The input/output module 106 may also be configured to provide a natural user interface (NUI) that may recognize gestures that do not involve touch. For example, the computing device 102 may include a NUI input device 110. The NUI input device 110 may be configured in a variety of ways to detect inputs without having a user touch a particular device, such as to recognize audio inputs through use of a microphone. For instance, the input/output module 106 may be configured to perform voice recognition to recognize particular utterances (e.g., a spoken command) as well as to recognize a particular user that provided the utterances.

In another example, the NUI input device 110 that may be configured to recognize gestures through examination of images captured by one or more cameras 112, 114 of the computing device 102. The cameras 112, 114, for instance, may be configured to include multiple lenses and sensors so that different perspectives may be captured and thus determine depth, such as through analysis of a grid projected in a physical environment of the computing device 102. The different perspectives may then be used to determine a relative distance from the NUI input device 110 and thus a change in the relative distance. The different perspectives may be leveraged by the computing device 102 as depth perception. The images may also be leveraged by the input/output module 106 to provide a variety of other functionality, such as techniques to identify particular users (e.g., through facial recognition), objects, and so on.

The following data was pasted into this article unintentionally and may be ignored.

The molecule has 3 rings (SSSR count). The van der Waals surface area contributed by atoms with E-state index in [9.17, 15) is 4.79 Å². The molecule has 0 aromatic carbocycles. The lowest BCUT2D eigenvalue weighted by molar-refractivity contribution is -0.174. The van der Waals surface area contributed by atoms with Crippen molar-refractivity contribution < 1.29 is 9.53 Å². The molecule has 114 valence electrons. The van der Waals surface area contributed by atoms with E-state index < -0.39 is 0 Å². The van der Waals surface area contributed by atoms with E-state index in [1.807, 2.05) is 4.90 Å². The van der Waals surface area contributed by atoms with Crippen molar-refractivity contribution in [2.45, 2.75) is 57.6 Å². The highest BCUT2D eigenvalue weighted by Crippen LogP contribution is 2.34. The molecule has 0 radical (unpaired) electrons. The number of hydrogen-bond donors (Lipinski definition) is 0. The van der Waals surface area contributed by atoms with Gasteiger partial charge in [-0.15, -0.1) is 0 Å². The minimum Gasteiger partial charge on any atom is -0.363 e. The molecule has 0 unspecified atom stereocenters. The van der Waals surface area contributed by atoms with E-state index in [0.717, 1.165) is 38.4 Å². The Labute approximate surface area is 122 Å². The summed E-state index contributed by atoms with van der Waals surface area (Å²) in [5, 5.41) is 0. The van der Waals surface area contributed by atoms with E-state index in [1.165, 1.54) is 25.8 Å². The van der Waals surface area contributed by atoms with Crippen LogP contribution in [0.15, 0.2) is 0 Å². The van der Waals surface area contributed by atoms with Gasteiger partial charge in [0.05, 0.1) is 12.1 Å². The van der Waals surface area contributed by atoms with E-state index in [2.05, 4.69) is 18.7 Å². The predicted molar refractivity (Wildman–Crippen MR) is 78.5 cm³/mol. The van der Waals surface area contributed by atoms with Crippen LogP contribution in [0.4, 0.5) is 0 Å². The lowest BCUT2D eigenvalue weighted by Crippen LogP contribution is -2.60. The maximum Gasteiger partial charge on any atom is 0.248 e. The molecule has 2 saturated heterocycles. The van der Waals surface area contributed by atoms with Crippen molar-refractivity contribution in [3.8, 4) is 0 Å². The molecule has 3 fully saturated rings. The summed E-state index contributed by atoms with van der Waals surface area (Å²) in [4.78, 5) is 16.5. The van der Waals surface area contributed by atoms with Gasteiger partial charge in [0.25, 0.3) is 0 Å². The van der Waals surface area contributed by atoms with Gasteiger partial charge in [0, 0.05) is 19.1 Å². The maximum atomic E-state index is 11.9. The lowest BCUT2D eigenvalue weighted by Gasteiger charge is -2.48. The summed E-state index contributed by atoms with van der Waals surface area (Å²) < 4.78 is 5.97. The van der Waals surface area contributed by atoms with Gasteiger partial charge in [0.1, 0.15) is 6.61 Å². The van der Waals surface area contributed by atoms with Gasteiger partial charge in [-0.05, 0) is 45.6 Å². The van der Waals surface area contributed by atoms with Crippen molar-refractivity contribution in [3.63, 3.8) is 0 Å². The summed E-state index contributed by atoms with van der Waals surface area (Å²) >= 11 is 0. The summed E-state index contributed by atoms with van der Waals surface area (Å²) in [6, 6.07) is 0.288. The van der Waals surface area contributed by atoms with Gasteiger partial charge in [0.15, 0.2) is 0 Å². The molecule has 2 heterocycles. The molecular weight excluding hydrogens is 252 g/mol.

The input-output module 106 may leverage the NUI input device 110 to perform skeletal mapping along with feature extraction of particular points of a human body (e.g., 48 skeletal points) to track one or more users (e.g., four users simultaneously) to perform motion analysis. For instance, the NUI input device 110 may capture images that are analyzed by the input/output module 106 to recognize one or more motions made by a user, including what body part is used to make the motion as well as which user made the motion. An example is illustrated through recognition of positioning and movement of one or more fingers of a user’s hand 116 and/or movement of the user’s hand 116 as a whole.